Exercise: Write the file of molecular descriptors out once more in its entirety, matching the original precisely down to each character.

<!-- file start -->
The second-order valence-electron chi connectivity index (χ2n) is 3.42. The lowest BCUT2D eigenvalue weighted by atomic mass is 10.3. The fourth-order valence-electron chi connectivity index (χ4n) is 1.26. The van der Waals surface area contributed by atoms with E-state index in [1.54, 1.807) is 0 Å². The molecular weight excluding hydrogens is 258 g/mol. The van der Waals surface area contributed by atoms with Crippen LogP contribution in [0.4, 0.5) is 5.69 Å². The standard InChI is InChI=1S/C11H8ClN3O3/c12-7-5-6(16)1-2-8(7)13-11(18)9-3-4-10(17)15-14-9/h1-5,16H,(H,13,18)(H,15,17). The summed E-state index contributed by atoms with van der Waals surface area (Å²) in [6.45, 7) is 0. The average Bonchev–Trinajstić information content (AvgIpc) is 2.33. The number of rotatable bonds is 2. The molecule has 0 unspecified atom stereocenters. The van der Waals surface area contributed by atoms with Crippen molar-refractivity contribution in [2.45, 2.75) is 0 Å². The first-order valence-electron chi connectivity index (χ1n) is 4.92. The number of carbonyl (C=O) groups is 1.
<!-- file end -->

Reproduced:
The second-order valence-electron chi connectivity index (χ2n) is 3.42. The lowest BCUT2D eigenvalue weighted by atomic mass is 10.3. The fourth-order valence-electron chi connectivity index (χ4n) is 1.26. The van der Waals surface area contributed by atoms with E-state index in [1.54, 1.807) is 0 Å². The molecular weight excluding hydrogens is 258 g/mol. The van der Waals surface area contributed by atoms with Crippen LogP contribution in [0.4, 0.5) is 5.69 Å². The standard InChI is InChI=1S/C11H8ClN3O3/c12-7-5-6(16)1-2-8(7)13-11(18)9-3-4-10(17)15-14-9/h1-5,16H,(H,13,18)(H,15,17). The summed E-state index contributed by atoms with van der Waals surface area (Å²) in [6.45, 7) is 0. The average Bonchev–Trinajstić information content (AvgIpc) is 2.33. The number of rotatable bonds is 2. The molecule has 0 unspecified atom stereocenters. The van der Waals surface area contributed by atoms with Crippen molar-refractivity contribution in [2.45, 2.75) is 0 Å². The first-order valence-electron chi connectivity index (χ1n) is 4.92. The number of carbonyl (C=O) groups is 1.